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MLS gets stronger as Arsenal legend goes Stateside

Henry, 32, had 12 months remaining on his Barçelona contract, but the Catalan club has agreed to allow him to leave on a free.


By Ashley Mann.

Former Arsenal captain and all-time leading goalscorer Thierry Henry has joined the New York Red Bulls on a ‘multi-year’ contract. Henry, 32, had 12 months remaining on his Barçelona contract, but the Catalan club has agreed to allow him to leave on a free. He told the US press,

“It is an honour to play for the New York Red Bulls.

“I am fully aware of the team’s history and my sole goal during my time here is to help win the club its first championship.”

Henry had fallen behind Pedro Rodríguez and Bojan Krkic at Camp Nou, and played only 53 minutes of a France’s catastrophic World Cup campaign. Although undoubtedly in the winter of his career, some would argue Henry could still play at a high level in Europe.

He has, however, chosen to end his career in the MLS, a league that is suddenly making real strides. Big name captures like Henry, David Beckham and Freddie Ljungberg obviously help attract European attention, but the impressive performances of the national team have now started to get the US public onside too. This is something Sir Alex Ferguson spoke about about earlier today,

“There is no doubt American soccer is starting to make an impact. It has certainly improved.

“The MLS is definitely getting stronger, I have spoken to many people over the last few months about it. There is a big upsurge

Henry, who scored a record 226 goals for Arsenal and 51 for France, is set to partner ex-Aston Villa striker Juan Pablo Angel in New York and Red Bulls fans must surely expect goals galore from what is now easily the league’s deadliest duo. Whether that will be enough to appease New York’s considerable Irish contingent is still to be seen.

Do you think this is the right move? Let us know in the comments below.



  1. Ryan

    July 15, 2010 at 11:45 am

    It’s not that the MLS is a good league, it’s because America is a nice place to live and the fact that the teams pay players like henry stupid amounts of money for little effort they put into the game. I like to think of it as a last big money pay off before retirement.

    • Ashley Mann

      July 15, 2010 at 12:30 pm

      I have no doubt that Henry has been attracted by the celebrity lifestyle New York offers, but the fact remains the league is stronger for his arrival.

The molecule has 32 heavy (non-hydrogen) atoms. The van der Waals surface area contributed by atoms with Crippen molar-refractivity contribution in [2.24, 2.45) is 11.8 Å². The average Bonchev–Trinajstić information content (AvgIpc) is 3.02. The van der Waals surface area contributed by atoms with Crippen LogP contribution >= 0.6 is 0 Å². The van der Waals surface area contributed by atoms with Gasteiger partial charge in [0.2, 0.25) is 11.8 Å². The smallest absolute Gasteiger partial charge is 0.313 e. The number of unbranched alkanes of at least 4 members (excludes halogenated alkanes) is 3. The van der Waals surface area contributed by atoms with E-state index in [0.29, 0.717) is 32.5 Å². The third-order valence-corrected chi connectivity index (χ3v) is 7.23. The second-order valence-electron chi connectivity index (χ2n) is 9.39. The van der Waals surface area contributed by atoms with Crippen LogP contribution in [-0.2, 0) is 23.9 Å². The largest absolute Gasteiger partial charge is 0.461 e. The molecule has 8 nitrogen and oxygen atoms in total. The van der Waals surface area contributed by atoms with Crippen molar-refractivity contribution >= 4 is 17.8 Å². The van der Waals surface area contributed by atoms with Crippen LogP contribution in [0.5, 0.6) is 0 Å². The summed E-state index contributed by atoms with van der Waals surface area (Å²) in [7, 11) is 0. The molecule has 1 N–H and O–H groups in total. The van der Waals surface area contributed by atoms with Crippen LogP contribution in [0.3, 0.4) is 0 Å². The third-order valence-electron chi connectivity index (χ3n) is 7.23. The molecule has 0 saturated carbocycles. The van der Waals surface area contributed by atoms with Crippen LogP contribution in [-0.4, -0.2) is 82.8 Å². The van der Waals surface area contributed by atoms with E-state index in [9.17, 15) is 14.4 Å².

Remember the early days of the Premier League? The only foreign stars who came to play their football here were 30+ and looking for one final pay-day (Thomas Brolin anyone?). But with their arrival the league got stronger, and consequently better, younger players arrived.

      It’s almost unbelievable to think that on the Premier League’s first day, there were only 11 foreign players altoghether…

  2. Joel

    July 15, 2010 at 7:05 pm

    The level of play in MLS is generally comparable to that of mid-table Championship teams. This season, the LA Galaxy is raising the bar with exciting technical play that is a cut above the rest of the league. Interestingly, this improvement on the pitch has little to do with Beckham, who has impacted marketing more than football.

    Most incoming foreign players underestimate the fitness levels of MLS players, who play in the summer heat where 100 degree (F) temperatures are not unknown. Plus North America is B–I–G and the travel can be grueling. The distance from Boston to Los Angeles is 3,000 miles: almost twice the distance from London to Moscow. New players quickly learn that the MLS is physical, and many MLS players seem to have more upper body strength than their European counterparts.

    Also, even the worst MLS goalkeepers are competent shot blockers. Maybe it’s the eye-hand-coordination that is taught to American kids with baseball and basketball. Maybe the required self-belief for a goalkeeper matches the American temperament. Whatever the cause, the MLS is filled with big, quick and athletic keepers. Want to score in the MLS, Thierry? Then you’ll need some good service from the wings.

    Overall, the MLS is not as bad, or as good, as you may have heard. I fear that the play may not suit a finesse player like Henry.

  3. Englishman in New York

    July 20, 2010 at 11:58 pm

    No disrespect Joel, but if Henry can shine in Premier League (the most physical league in Europe), i’m sure he will be able to manage all that the MLS offers!

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